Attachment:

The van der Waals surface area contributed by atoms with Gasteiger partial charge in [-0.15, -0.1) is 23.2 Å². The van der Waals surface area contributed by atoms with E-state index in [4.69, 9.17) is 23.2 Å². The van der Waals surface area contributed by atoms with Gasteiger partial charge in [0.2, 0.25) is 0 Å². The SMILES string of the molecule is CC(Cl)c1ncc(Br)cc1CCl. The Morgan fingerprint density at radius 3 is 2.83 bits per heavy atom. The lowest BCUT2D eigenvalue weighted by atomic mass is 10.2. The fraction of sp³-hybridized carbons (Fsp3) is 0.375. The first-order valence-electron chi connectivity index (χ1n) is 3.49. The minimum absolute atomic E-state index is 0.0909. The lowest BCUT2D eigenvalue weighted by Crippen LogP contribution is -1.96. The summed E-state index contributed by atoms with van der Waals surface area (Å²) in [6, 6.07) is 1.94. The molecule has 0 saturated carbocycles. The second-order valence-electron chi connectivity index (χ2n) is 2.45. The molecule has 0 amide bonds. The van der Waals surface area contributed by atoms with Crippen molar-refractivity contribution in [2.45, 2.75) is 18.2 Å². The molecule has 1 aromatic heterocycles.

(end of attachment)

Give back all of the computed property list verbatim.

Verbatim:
The van der Waals surface area contributed by atoms with Gasteiger partial charge in [-0.15, -0.1) is 23.2 Å². The van der Waals surface area contributed by atoms with E-state index in [4.69, 9.17) is 23.2 Å². The van der Waals surface area contributed by atoms with Gasteiger partial charge in [0.2, 0.25) is 0 Å². The SMILES string of the molecule is CC(Cl)c1ncc(Br)cc1CCl. The Morgan fingerprint density at radius 3 is 2.83 bits per heavy atom. The lowest BCUT2D eigenvalue weighted by atomic mass is 10.2. The fraction of sp³-hybridized carbons (Fsp3) is 0.375. The first-order valence-electron chi connectivity index (χ1n) is 3.49. The minimum absolute atomic E-state index is 0.0909. The lowest BCUT2D eigenvalue weighted by Crippen LogP contribution is -1.96. The summed E-state index contributed by atoms with van der Waals surface area (Å²) in [6, 6.07) is 1.94. The molecule has 0 saturated carbocycles. The second-order valence-electron chi connectivity index (χ2n) is 2.45. The molecule has 0 amide bonds. The van der Waals surface area contributed by atoms with Crippen molar-refractivity contribution in [2.45, 2.75) is 18.2 Å². The molecule has 1 aromatic heterocycles.